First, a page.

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Audits are a planned, independent (internal/external) and documented assessment to determine the conformance to the agreed objectives.

So what is the GOAL of these audits?

The goal is to collect OBJECTIVE EVIDENCE to permit an INFORMED JUDGEMENT about the status of the Systems/Products being audited, in line with the agreed requirements.
There are two types of audits – Internal and External. There are also audit sub-types which are Compliance, System, Process and Product Audits. I would not go into the details of these as this can be discovered on the internet by doing a simple search in Google.
However, audits are very very important from the perspective of the CHECK process in PDCA. Apart from Reviews and Testing, an Audit would give the project an external insight into the health of the project. Though most of the concepts and terminologies remain the same during an audit, what would change is the way in which an organization defines the objective, scope and requirements of the audit.
This definition is very important as this is the standard within which all the projects/systems/departments within the organization would be measured against.

Though these things are defined, the challenge is to ensure that it is done effectively.

I want to bring out two views of this. One is from the auditor’s perspective and the other is from the auditee’s perspective.

From the auditor’s perspective:

  1. If there is a previous history of good/bad performance of the project
    1. Look at the previous audit reports
    2. Look at the scope of the audit (CM/RM/PM etc) and stick to it. I believe that even if one process area fails, it is a good indicator about the failure in other areas as well.
    3. Though just looking at metrics would be more than enough to determine the status of the project, it does not always help (from my experience) as issues like people, customer etc cannot be always quantified in a Quality Plan.
    4. The purpose of the audit should be very clear - to identify the process that is responsible for the failure and not the person, so the audit should result in adding value to the process, each time there is an audit.
    5. There are also other subtle observations that needs to be done while doing an audit: How confident is the auditee, is he/she able to produce the documents/evidences as soon as it is asked or is the person searching for the same, if the auditee is answering the questions with the ‘global view’ in mind. Is the auditee talking about making the existing team redundant, etc. These non verbal and generic answers could be transformed into a quantifiable suggestion for the improvement in the project/process.
  2. If there is no previous history available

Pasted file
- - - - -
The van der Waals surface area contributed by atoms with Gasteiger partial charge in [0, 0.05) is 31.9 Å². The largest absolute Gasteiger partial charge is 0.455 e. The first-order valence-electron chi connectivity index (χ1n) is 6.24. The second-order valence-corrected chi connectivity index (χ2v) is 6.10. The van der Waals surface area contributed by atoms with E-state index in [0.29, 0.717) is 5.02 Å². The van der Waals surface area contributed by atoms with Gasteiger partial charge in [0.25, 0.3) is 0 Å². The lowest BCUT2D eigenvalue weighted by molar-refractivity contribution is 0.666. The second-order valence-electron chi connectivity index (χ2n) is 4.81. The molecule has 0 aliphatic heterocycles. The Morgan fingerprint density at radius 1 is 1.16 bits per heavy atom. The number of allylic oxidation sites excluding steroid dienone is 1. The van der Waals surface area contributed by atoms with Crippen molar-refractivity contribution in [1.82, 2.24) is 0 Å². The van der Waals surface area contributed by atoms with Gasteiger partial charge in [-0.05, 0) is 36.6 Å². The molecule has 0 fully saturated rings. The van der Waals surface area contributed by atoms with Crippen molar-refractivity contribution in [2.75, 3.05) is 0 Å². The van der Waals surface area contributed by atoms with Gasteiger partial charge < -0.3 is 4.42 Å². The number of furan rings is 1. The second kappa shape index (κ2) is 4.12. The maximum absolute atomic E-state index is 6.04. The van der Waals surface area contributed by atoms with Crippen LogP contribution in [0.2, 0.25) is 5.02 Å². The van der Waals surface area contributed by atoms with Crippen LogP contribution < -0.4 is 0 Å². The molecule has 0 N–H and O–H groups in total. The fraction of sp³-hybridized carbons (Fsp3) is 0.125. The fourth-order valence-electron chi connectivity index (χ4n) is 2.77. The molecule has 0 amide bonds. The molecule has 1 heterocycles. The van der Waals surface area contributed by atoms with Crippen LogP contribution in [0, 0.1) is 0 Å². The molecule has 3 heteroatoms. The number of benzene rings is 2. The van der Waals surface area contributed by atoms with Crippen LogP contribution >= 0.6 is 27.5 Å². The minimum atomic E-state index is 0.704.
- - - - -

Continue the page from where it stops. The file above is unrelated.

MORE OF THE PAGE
1. Request the auditee to send across the Statement of Work/Project Plan at least a week before the audit is to start so that as an auditor one can understand the project and its scope etc very clearly. This would also help in being prepared for the audit.
    2. Stick to the scope of the audit and tie the importance of the scope to the other areas and bring out the importance of the scope (to give a big picture or a global view)
    3. Bring out the important points in terms of what has been defined in the Project Plan and the Quality Plan and track that to appropriate evidences
    4. Ensure that the auditee is assured that this is to help the project and not to find faults with the individual.
  3. Other important things
    1. Never look at one data in isolation
    2. Always give the feedback and get a confirmation from the auditee before the end of the audit about the identified Non-Conformance (NC) and observations. This would greatly help in future debate on the appropriateness of the NC/Observations raised. Doing this can also buy you time in case you are unable to publish the report immediately as the auditee would be aware of what areas will have to be worked on.
    3. The auditor should  be able to tailor the approach of the audit to fit the need of the project - for this it is important to understand the project and its business/other dynamics first.
    4. The other factors affecting these would be the availability of auditors and what to audit etc.

From the auditee’s perspective:

  1. This is a very good opportunity to understand the lacuna in the project/system/department. So make full use of it.
  2. Ensure that you are aware and have followed what the QMS/department defined processes etc asks for.
  3. Keep evidences ready for each defined activity.
  4. Ensure that you are aware of the path/availability of these evidences.
  5. Always be aware of the Numbers. Quantitative Management is applicable everywhere. This is a very good means to give better insights into how things are working.
  6. Ensure that the auditor gives a briefing of the findings to you before the end of the audit. Sometimes the findings can vary, depending on afterthoughts by the auditor. Ensure that any variation is validated by proper reasons.
  7. Remember that audit is NOT a fault finding exercise but a way to find out which process needs improvement.
  8. Ensure that you mention the truth and nothing but the truth to the auditors on the performance and issues of the projects.
  9. Ensure that you seek any clarification that you might not understand. It is the auditor’s responsibility to give the clarification.
  10. Ensure that if you are not happy with the auditor in terms of the questions asked, behaviour, explanations give, you give appropriate feedback to the concerned function after the audit.
Overall, Audits have specific intent and goals. It is the responsibility of both the auditee and the auditor to ensure that they make use of this wonderful method to enhance the processes that is being followed and implemented in the company.

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